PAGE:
Maintained schools 'more likely to stay 'good' than academies'

Local government leaders say schools that stuck with their council fared better in Ofsted inspections than those which academised

Council maintained schools do better at Ofsted than those which became academies, a report has claimed

Schools that remain with their council are more likely to keep a "good" or "outstanding" Ofsted rating than those that become an academy, local government leaders have claimed today.

The Local Government Association has published a new report comparing Ofsted outcomes of maintained schools and those which converted to academy trusts over the past five years.

It reveals that more council-run schools kept their "good" or "outstanding" judgement than those which chose to become academies.


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The LGA said the figures also show schools that were rated as "requires improvement" or "inadequate" five years ago were also more likely to improve if they stayed with their local authority than if they were converted to academy status.

However, this figure doesn't take into account how long each of these academies has been with a multi-academy trust (MAT). 

Academies minister Lord Agnew claimed the LGA's analysis was "deeply flawed" and that the figures demonstrated how many schools were failing under local authorities and taken on by multi-academy trusts.

All of the schools considered in the analysis were council maintained in 2014 with the academies converting after this.

The report has been produced by Angel Solutions and commissioned by the LGA.

It looks at 12,814 schools that have remained part of the local education authority and 4,033 schools that academised after February 2014.

By comparing Ofsted school inspection outcomes in February 2014 and 2019, it found:

  • 90 per cent of schools that were "good" or "outstanding" and remained council-maintained have kept their Ofsted rating, compared with 81 per cent of schools that were "good" or "outstanding" that converted to academies.
  • 88 per cent of schools requiring improvement or judged "inadequate" in February 2014 that remained maintained became "good" or "outstanding" by 2019, compared with 59 per cent of schools that converted to academies.
  • 41 per cent of schools requiring improvement or judged "inadequate" in February 2014 that converted to academies still had the same rating in February 2019.

The report follows new analysis that showed how MATS performed in school inspections for the first time.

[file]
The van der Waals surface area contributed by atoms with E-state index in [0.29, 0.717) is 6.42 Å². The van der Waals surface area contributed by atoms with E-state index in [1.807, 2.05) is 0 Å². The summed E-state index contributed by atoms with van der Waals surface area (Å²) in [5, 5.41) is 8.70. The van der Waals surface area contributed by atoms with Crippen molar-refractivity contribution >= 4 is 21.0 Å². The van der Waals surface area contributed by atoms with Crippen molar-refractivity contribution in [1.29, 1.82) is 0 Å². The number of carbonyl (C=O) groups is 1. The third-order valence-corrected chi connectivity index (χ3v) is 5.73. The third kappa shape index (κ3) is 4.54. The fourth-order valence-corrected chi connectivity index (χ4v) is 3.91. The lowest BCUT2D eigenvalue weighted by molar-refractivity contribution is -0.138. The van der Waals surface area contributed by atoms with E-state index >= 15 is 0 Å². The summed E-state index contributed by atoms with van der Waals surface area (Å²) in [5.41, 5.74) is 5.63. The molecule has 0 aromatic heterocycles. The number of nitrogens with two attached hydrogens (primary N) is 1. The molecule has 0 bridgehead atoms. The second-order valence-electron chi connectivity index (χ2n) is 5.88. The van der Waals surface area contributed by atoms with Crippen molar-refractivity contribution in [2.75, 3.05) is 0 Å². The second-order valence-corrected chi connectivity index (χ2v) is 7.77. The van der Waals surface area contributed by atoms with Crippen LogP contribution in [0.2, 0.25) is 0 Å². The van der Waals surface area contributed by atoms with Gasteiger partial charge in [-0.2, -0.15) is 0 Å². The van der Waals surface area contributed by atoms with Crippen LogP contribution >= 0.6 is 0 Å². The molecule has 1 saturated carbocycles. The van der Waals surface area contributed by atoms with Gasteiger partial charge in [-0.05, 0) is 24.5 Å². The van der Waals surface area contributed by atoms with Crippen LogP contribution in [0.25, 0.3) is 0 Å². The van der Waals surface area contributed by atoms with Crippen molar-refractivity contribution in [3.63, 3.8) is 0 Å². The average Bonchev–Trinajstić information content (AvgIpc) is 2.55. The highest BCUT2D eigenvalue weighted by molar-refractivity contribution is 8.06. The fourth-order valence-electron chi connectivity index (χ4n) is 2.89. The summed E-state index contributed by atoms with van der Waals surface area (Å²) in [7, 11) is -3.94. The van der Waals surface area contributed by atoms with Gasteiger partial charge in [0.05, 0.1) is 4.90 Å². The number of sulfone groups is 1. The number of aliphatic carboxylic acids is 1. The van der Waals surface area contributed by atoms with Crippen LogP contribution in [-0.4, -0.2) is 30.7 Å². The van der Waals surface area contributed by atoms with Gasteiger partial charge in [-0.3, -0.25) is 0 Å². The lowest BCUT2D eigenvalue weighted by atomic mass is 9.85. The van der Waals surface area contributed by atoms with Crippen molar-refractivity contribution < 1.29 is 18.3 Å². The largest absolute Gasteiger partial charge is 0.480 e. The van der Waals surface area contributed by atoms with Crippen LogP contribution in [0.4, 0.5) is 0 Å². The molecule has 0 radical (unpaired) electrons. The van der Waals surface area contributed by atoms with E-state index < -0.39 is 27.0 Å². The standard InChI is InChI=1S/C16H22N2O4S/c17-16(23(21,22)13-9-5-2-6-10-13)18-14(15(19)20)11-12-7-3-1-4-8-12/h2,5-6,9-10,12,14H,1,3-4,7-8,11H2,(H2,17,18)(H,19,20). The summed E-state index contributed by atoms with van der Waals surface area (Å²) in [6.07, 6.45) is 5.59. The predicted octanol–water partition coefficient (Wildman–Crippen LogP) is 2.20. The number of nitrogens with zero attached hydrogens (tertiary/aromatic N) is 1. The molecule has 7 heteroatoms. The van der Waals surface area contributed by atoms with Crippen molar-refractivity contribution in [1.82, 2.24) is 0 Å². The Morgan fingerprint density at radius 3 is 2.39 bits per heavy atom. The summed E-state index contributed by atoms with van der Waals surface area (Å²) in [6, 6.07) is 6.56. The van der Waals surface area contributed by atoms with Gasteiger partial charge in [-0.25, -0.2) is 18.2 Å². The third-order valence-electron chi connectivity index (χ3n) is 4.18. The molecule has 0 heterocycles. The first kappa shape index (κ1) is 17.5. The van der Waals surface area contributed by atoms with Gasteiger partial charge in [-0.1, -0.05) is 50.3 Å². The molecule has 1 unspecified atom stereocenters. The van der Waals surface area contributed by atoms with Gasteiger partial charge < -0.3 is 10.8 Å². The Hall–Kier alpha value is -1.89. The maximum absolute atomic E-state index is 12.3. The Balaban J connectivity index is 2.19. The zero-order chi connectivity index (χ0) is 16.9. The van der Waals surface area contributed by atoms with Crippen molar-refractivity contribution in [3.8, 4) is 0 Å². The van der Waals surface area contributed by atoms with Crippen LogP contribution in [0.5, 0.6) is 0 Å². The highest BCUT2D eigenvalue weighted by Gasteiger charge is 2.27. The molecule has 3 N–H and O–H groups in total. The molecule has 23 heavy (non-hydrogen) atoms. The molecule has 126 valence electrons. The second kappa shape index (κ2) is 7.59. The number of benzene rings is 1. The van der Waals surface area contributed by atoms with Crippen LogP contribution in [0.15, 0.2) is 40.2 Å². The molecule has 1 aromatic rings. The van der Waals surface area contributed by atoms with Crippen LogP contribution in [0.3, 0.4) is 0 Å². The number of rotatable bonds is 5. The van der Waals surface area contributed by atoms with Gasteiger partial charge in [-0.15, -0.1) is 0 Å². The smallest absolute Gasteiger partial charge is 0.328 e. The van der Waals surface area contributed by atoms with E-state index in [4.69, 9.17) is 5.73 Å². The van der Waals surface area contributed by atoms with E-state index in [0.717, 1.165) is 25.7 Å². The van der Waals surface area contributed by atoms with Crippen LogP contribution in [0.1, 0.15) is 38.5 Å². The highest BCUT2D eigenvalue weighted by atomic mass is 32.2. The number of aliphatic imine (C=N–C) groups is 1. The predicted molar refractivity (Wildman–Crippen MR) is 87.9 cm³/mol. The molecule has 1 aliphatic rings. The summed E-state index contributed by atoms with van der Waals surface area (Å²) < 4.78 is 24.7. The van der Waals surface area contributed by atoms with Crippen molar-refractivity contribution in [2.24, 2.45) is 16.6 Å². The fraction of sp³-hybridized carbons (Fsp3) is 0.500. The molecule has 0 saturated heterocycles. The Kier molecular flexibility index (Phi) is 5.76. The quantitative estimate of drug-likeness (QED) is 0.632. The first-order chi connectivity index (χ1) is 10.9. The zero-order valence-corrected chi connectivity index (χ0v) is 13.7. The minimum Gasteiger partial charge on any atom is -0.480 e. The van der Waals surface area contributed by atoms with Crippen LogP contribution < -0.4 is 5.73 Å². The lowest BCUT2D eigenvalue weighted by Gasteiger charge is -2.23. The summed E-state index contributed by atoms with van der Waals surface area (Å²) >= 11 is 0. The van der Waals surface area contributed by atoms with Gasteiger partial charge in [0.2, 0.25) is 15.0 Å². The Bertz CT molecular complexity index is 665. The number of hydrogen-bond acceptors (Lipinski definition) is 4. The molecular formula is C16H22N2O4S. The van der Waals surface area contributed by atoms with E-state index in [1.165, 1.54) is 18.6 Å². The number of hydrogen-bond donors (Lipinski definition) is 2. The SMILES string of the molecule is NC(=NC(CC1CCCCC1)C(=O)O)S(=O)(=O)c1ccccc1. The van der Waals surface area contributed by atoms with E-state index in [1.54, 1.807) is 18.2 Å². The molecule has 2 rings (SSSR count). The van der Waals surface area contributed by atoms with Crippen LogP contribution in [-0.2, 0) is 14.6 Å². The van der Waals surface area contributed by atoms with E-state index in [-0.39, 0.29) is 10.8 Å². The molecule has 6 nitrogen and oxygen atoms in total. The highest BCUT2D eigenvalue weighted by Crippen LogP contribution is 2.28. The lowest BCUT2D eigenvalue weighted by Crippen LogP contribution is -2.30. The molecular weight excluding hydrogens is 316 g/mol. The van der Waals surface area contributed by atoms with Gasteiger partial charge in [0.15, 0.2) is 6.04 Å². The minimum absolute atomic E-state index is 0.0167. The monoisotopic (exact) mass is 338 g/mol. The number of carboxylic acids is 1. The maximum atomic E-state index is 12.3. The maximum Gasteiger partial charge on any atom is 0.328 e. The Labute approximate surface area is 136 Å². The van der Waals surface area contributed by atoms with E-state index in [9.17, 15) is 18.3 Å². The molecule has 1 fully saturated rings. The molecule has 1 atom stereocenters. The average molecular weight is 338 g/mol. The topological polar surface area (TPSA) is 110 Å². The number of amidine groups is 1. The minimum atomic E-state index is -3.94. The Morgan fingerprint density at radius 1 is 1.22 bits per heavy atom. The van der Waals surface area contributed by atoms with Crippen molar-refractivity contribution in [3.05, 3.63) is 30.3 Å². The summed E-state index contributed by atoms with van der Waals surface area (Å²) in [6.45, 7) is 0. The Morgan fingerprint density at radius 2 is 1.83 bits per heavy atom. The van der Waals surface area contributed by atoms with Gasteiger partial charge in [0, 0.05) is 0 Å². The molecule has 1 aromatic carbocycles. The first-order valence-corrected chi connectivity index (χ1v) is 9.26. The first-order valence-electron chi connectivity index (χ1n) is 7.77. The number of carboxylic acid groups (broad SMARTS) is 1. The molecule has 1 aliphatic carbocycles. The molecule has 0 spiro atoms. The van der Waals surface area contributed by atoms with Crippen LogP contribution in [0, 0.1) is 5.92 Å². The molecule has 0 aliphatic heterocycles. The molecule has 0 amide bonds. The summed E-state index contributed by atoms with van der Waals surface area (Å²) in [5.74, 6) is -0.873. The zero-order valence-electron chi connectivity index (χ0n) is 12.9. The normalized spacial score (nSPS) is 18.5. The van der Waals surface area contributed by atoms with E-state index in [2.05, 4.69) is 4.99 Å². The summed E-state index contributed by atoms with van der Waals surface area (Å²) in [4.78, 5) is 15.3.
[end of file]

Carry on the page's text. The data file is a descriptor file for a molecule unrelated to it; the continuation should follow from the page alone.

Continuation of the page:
Tes revealed that there is a huge disparity in outcomes for both primary and secondary trusts.

The LGA has repeated its call for councils to be allowed “to intervene and improve” academies found to be “inadequate”.

It said that under current rules, councils are stopped from helping, even in cases where a failing school cannot find an academy sponsor.

"Maintained schools with 'inadequate' Ofsted judgements, which are considered to be failing, now have to become sponsor-led academies.

"These are schools taken over by an academy chain, or multi-academy trust identified by the Department for Education," the LGA added.

Cllr Anntoinette Bramble, chair of the LGA’s Children and Young People Board, said: “We all aspire to see children get an education of the highest quality, whether that is in an academy or a council-maintained school.

“These findings clearly show that staying under council control delivers better results for a school than those that convert to an academy.

“Not only do more schools keep a 'good' or 'outstanding' rating if they remain maintained, but a significantly greater proportion are being turned around from struggling or failing into highly performing and successful schools.

“While academisation might be the answer in some cases, it is not always the best solution.

“Councils have an excellent track record in improving schools, and need to be given the necessary powers to intervene and support schools.”

Lord Agnew said: "The data actually underlines why our reforms were necessary and morally right, by pointing out how many under-performing schools were taken out of local authority control and turned into academies.

"It is unsurprising that local authorities fare better in an analysis that excludes schools that had failed under their leadership. It does not say anything about the effectiveness of sponsored academies.

“Contrary to the LGA’s interpretation, data published earlier this year shows that, in many cases, standards have risen more quickly in under-performing schools that have become academies than in similar council-run schools – reversing long-term cases of underperformance across the country.”

Leora Cruddas, the chief executive of the Confederation of School Trusts, said: "This report is flawed. Particularly in the final section, which provides an analysis of the time taken to improve a school from 'inadequate' to 'good', the data is presented in different ways, which does not allow for direct comparisons. The analysis is therefore weak and the conclusions are flawed."

Last week, Ms Cruddas called for the school system to move to one wholly run by multi-academy trusts.

Writing for Tes, she said: “The proposal that all schools are part of a strong and sustainable group is particularly important as local authority education services retract and potentially leave smaller and isolated schools vulnerable. No school should be left behind.”

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